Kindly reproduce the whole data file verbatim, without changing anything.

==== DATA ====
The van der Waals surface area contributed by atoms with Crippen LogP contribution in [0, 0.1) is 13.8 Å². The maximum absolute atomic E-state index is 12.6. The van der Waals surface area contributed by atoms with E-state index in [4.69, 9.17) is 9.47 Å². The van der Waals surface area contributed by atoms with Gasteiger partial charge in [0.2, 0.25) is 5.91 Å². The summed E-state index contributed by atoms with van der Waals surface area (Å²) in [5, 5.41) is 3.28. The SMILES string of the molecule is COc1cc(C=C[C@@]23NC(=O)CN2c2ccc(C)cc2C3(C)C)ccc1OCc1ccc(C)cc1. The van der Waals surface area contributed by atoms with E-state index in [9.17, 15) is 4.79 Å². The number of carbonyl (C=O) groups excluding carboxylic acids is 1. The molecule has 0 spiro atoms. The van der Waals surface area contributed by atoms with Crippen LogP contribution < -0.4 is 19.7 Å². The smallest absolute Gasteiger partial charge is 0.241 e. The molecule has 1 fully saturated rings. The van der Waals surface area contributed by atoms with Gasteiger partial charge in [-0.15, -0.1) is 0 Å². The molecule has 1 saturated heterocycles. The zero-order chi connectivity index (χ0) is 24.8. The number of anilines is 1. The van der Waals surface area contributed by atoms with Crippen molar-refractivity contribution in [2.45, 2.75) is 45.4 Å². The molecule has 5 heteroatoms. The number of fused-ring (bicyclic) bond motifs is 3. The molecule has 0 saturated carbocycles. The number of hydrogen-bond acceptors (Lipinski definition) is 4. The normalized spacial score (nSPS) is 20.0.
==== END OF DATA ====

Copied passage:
The van der Waals surface area contributed by atoms with Crippen LogP contribution in [0, 0.1) is 13.8 Å². The maximum absolute atomic E-state index is 12.6. The van der Waals surface area contributed by atoms with E-state index in [4.69, 9.17) is 9.47 Å². The van der Waals surface area contributed by atoms with Gasteiger partial charge in [0.2, 0.25) is 5.91 Å². The summed E-state index contributed by atoms with van der Waals surface area (Å²) in [5, 5.41) is 3.28. The SMILES string of the molecule is COc1cc(C=C[C@@]23NC(=O)CN2c2ccc(C)cc2C3(C)C)ccc1OCc1ccc(C)cc1. The van der Waals surface area contributed by atoms with E-state index in [9.17, 15) is 4.79 Å². The number of carbonyl (C=O) groups excluding carboxylic acids is 1. The molecule has 0 spiro atoms. The van der Waals surface area contributed by atoms with Crippen LogP contribution < -0.4 is 19.7 Å². The smallest absolute Gasteiger partial charge is 0.241 e. The molecule has 1 fully saturated rings. The van der Waals surface area contributed by atoms with Gasteiger partial charge in [-0.15, -0.1) is 0 Å². The molecule has 1 saturated heterocycles. The zero-order chi connectivity index (χ0) is 24.8. The number of anilines is 1. The van der Waals surface area contributed by atoms with Crippen molar-refractivity contribution in [2.45, 2.75) is 45.4 Å². The molecule has 5 heteroatoms. The number of fused-ring (bicyclic) bond motifs is 3. The molecule has 0 saturated carbocycles. The number of hydrogen-bond acceptors (Lipinski definition) is 4. The normalized spacial score (nSPS) is 20.0.